The fire had likely been started by a faulty fridge-freezer but it was the insulating cladding material on the outside of the building – supposedly having passed stringent fire safety tests – which was found to be flammable and instead of slowing down the spread of flames, actually contributed to the rapid spread of the fire.

Questions were asked and it became evident that Grenfell Tower’s flammable cladding was not an isolated case and that many other buildings in the UK incorporated this unsafe material.

The government deemed that all resident apartment buildings were to be made safe and any dangerous cladding material had to be removed.

With a sense of dread, I wondered if my own property, the flat I let out to tenants was affected.

Well, it’s taken 3 years for me to find out.

Wonder No More

I can’t say I was too surprised when I received a letter from the building management agents confirming that my property did not comply with the new government fire safety guidelines. If property developers can get away with using cheaper materials, they will.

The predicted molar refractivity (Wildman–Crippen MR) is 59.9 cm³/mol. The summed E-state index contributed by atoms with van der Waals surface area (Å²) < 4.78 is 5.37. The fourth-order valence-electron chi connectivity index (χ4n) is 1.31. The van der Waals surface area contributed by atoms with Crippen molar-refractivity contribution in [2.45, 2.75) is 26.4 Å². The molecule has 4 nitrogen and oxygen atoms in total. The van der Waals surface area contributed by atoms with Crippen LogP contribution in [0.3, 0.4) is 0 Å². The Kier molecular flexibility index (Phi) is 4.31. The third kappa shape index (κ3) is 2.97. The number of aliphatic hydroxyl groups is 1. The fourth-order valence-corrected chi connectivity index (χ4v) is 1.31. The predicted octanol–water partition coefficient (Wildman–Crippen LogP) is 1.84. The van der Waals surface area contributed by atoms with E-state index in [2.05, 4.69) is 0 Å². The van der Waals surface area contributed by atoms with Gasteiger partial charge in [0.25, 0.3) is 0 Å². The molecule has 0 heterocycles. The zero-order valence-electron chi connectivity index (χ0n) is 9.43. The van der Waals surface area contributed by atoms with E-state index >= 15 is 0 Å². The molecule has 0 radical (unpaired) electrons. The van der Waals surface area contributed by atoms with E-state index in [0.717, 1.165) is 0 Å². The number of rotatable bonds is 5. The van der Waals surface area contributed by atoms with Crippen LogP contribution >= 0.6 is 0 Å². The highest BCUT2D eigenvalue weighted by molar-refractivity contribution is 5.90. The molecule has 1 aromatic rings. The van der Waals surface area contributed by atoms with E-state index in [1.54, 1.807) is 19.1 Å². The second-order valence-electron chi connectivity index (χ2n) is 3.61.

What did surprise me was that the costs to become compliant would fall entirely on us leaseholders of the property.

The freeholders will pay nothing.

New Costs

The service fees which I pay have been increased to include the cost of two fire wardens who patrol the perimeter of the building 24/7. These patrols will continue until the building has been made safe.

I guess that’s some small consolation to people like my tenants who have been living in a potentially unsafe building all this time.


I’ve read articles where leaseholders have been told that costs could amount to over £40,000 each – of course each property will be different (eg depending on the number of floors etc) but this could put a MASSIVE dent in my FIRE plans.  Could this even signal the end to my FIRE plans?

But ‘help’ is at hand…